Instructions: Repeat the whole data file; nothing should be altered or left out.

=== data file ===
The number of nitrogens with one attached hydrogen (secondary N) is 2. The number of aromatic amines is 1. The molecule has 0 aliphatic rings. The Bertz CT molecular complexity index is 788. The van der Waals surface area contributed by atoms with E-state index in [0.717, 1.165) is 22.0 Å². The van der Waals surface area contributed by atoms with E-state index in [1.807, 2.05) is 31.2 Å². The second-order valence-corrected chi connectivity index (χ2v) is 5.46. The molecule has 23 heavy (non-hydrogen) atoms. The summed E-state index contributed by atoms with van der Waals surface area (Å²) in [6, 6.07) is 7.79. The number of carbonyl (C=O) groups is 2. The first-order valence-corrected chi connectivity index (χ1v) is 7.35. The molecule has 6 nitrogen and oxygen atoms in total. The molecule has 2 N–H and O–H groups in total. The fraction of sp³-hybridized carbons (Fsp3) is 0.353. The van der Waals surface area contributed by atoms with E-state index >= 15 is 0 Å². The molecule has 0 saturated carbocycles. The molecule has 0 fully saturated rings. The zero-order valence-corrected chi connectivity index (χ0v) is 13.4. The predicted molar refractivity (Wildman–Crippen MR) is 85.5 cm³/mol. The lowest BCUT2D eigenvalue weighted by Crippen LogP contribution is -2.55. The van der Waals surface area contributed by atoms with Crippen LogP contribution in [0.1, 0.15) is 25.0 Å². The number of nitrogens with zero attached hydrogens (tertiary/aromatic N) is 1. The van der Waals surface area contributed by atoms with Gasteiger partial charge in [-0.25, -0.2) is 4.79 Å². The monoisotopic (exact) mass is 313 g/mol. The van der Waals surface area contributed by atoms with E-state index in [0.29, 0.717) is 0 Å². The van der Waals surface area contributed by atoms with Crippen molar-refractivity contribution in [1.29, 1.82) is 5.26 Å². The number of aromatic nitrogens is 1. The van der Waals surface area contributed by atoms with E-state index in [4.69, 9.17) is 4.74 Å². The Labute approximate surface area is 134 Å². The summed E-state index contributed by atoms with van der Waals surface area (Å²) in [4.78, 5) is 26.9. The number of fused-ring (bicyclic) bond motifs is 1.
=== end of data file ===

The number of nitrogens with one attached hydrogen (secondary N) is 2. The number of aromatic amines is 1. The molecule has 0 aliphatic rings. The Bertz CT molecular complexity index is 788. The van der Waals surface area contributed by atoms with E-state index in [0.717, 1.165) is 22.0 Å². The van der Waals surface area contributed by atoms with E-state index in [1.807, 2.05) is 31.2 Å². The second-order valence-corrected chi connectivity index (χ2v) is 5.46. The molecule has 23 heavy (non-hydrogen) atoms. The summed E-state index contributed by atoms with van der Waals surface area (Å²) in [6, 6.07) is 7.79. The number of carbonyl (C=O) groups is 2. The first-order valence-corrected chi connectivity index (χ1v) is 7.35. The molecule has 6 nitrogen and oxygen atoms in total. The molecule has 2 N–H and O–H groups in total. The fraction of sp³-hybridized carbons (Fsp3) is 0.353. The van der Waals surface area contributed by atoms with E-state index >= 15 is 0 Å². The molecule has 0 saturated carbocycles. The molecule has 0 fully saturated rings. The zero-order valence-corrected chi connectivity index (χ0v) is 13.4. The predicted molar refractivity (Wildman–Crippen MR) is 85.5 cm³/mol. The lowest BCUT2D eigenvalue weighted by Crippen LogP contribution is -2.55. The van der Waals surface area contributed by atoms with Crippen LogP contribution in [0.1, 0.15) is 25.0 Å². The number of nitrogens with zero attached hydrogens (tertiary/aromatic N) is 1. The van der Waals surface area contributed by atoms with Gasteiger partial charge in [-0.25, -0.2) is 4.79 Å². The monoisotopic (exact) mass is 313 g/mol. The van der Waals surface area contributed by atoms with E-state index in [0.29, 0.717) is 0 Å². The van der Waals surface area contributed by atoms with Crippen molar-refractivity contribution in [1.29, 1.82) is 5.26 Å². The number of aromatic nitrogens is 1. The van der Waals surface area contributed by atoms with E-state index in [4.69, 9.17) is 4.74 Å². The Labute approximate surface area is 134 Å². The summed E-state index contributed by atoms with van der Waals surface area (Å²) in [4.78, 5) is 26.9. The number of fused-ring (bicyclic) bond motifs is 1.